The thing about pass marks is that they have to be possible, achievable, and believable. But either way, rendering a pass mark ‘unattainable’ at the first attempt is never a good look.
For what it’s worth – and I’ve deliberately gone back to review when it was originally said – I don’t actually believe that Rugby Australia CEO Raelene Castle was saying that three Spring Tour wins was the defined benchmark to which the Wallabies, and specifically Michael Cheika, would be held.
Castle was asked directly before the Tour what a pass mark would be, but her answer danced around it.
“Oh, they are determined to go there and win all three games,” she replied.
“I mean, that’s the start point, that’s the pass mark from where they are, from their perspective.
“That’s the expectation certainly that Michael’s setting for them, and there’s no reason why they can’t do that. They would be very confident that they can come home with three wins.”
Castle didn’t, in my humble opinion, set a pass mark for Cheika and the Wallabies, but rather just repeated their own internal goals.
She certainly said “three wins”; that’s not in doubt. But rather than saying it was a requirement set for Cheika and the squad, Castle’s wording was that three wins was the team’s own target for the tour.
What’s the difference, I hear you thinking? Well, if RA actually set three wins as a performance standard that Cheika agreed to, then that’s a mark that he can be held to.
But if it’s just a ‘nice to have’ target that Cheika and team set for themselves, then it’s probably harder to penalise someone for not achieving an ambition. I still want to be a fireman when I grow up, but should I be made an example of when I inevitably fall short?
Interestingly, all the reporting has been along the lines of ‘Castle sets pass mark’, but curiously, neither Castle or Rugby Australia attempted to correct this narrative as it was being told.
The only way now that we’ll know for sure is if anything happens at the conclusion of the tour. And who’s holding their breath for that, with a 3-and-8 record in 2018, and ten wins from the last 25 Tests?
Which brings me to the suddenly very curious match-up this weekend against Italy in Padua early Sunday morning, AEDT.
It looms in my mind, at least, as a classic lose-lose game for Cheika and the Wallabies.
Italy have never beaten Australia in 17 previous matches going back to 1983, including nine straight wins on Italian soil.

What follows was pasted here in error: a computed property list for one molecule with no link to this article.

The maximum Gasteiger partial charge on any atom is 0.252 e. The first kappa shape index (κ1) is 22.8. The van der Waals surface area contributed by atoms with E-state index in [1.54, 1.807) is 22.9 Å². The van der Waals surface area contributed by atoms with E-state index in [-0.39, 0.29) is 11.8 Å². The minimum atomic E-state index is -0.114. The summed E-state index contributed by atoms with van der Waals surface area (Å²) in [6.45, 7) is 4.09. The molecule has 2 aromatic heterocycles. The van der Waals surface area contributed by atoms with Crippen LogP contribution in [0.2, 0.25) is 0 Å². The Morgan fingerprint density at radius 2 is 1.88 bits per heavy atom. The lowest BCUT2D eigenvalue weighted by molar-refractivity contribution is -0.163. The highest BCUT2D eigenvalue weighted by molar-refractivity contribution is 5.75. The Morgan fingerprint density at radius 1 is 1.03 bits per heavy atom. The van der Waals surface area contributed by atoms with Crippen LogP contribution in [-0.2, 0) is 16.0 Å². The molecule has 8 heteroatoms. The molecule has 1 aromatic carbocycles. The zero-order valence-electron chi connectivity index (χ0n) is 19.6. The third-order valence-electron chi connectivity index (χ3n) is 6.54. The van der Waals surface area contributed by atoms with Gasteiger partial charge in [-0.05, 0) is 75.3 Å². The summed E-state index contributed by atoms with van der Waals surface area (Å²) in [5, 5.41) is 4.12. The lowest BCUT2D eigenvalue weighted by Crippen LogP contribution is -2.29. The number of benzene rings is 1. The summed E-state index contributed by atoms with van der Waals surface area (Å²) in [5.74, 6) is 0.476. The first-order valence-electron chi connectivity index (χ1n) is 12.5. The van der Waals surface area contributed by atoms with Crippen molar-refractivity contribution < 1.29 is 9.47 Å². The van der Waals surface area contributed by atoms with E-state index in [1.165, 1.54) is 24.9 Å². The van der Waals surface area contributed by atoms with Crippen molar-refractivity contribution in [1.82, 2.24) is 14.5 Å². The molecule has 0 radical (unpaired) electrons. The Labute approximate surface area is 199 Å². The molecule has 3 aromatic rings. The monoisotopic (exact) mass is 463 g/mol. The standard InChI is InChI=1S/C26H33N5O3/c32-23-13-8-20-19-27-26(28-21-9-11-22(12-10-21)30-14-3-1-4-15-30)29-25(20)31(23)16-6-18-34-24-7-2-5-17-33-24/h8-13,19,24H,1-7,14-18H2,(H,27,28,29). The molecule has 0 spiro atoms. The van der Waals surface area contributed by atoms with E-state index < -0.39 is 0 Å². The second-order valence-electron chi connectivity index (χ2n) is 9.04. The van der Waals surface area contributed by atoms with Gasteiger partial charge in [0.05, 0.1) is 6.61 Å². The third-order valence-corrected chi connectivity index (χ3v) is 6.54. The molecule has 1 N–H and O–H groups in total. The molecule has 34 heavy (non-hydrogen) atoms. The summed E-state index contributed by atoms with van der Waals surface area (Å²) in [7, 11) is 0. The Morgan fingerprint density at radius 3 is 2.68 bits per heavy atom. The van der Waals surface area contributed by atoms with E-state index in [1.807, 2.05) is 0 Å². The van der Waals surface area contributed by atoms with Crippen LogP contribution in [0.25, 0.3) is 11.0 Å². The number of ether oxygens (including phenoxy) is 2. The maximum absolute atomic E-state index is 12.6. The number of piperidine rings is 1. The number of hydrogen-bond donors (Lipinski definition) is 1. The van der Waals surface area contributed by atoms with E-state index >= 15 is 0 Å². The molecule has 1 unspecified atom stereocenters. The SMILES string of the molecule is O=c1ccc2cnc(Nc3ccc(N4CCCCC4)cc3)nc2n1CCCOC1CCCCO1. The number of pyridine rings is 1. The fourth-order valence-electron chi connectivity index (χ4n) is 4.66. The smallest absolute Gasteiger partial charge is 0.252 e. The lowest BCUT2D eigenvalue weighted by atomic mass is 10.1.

Surely, the Wallabies couldn’t lose to Italy. Surely…
How many times have you seen confident statements like this fall apart?
Now, I’m not going to go as far as saying the Wallabies will definitely lose; but such is the chronic state of affairs at the moment that nothing will surprise me anymore.
The issue for the Wallabies – well, one issue for the Wallabies – this weekend is that no winning margin can possibly be good enough.
Win by fifty, and the commentary will correctly point out that Italy have lost 36 of the 45 Tests they’ve played in the time Cheika has been at the helm of the Wallabies, including losses to Toga, Fiji, and Japan. They’re one from 20 in Six Nations contests over the same period.
Win by just a try in either a low or a high-scoring contest, and the criticism will practically write itself.
There are so many things that the Wallabies need to do this weekend.
They have to win, obviously; but they also need to play well, play accurately, play at the advantage line and not miles behind it, be precise at the set piece and especially at the breakdown, and for god’s sake, they need to take all kickable penalties, even if just in the first half while building a lead.
Yet even listing the obvious as I just have, there next to no certainty that even just a majority of these things will happen. So poorly are the Wallabies playing at the moment that it’s hard to have any confidence that what seems obvious from the couch will play out at the Stadio Euganeo.
So here comes a conclusion from left field: I’m genuinely looking forward to watching this Test, purely from the standpoint that I have no idea what to expect.
The Wallabies could play the perfect game of rugby and win by fifty, which would be welcome. They could play even worse than they did last week in Cardiff, making not just the same poor decisions, but even poorer ones again, and that would be intriguing in itself.
They could lose. And it’s scary to think how shockingly not shocking that would be.
All this amounts to a really curious contest. And unfortunately, a contest that even if the Wallabies win, they really won’t have achieved anything at all.